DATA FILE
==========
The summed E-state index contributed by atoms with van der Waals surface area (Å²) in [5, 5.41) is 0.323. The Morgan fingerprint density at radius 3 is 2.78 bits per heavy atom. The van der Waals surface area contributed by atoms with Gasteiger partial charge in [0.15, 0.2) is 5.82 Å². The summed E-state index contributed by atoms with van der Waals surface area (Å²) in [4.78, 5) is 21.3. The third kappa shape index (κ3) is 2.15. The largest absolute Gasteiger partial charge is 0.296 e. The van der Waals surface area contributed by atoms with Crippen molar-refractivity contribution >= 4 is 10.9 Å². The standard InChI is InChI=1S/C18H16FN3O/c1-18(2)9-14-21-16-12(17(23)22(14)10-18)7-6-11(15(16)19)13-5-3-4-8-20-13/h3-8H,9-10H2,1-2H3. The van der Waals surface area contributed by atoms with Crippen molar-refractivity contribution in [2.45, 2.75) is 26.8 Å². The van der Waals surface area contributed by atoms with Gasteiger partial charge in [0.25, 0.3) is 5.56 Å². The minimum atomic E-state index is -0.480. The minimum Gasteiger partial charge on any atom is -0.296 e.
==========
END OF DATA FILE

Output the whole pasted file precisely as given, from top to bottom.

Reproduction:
The summed E-state index contributed by atoms with van der Waals surface area (Å²) in [5, 5.41) is 0.323. The Morgan fingerprint density at radius 3 is 2.78 bits per heavy atom. The van der Waals surface area contributed by atoms with Gasteiger partial charge in [0.15, 0.2) is 5.82 Å². The summed E-state index contributed by atoms with van der Waals surface area (Å²) in [4.78, 5) is 21.3. The third kappa shape index (κ3) is 2.15. The largest absolute Gasteiger partial charge is 0.296 e. The van der Waals surface area contributed by atoms with Crippen molar-refractivity contribution >= 4 is 10.9 Å². The standard InChI is InChI=1S/C18H16FN3O/c1-18(2)9-14-21-16-12(17(23)22(14)10-18)7-6-11(15(16)19)13-5-3-4-8-20-13/h3-8H,9-10H2,1-2H3. The van der Waals surface area contributed by atoms with Crippen molar-refractivity contribution in [2.45, 2.75) is 26.8 Å². The van der Waals surface area contributed by atoms with Gasteiger partial charge in [0.25, 0.3) is 5.56 Å². The minimum atomic E-state index is -0.480. The minimum Gasteiger partial charge on any atom is -0.296 e.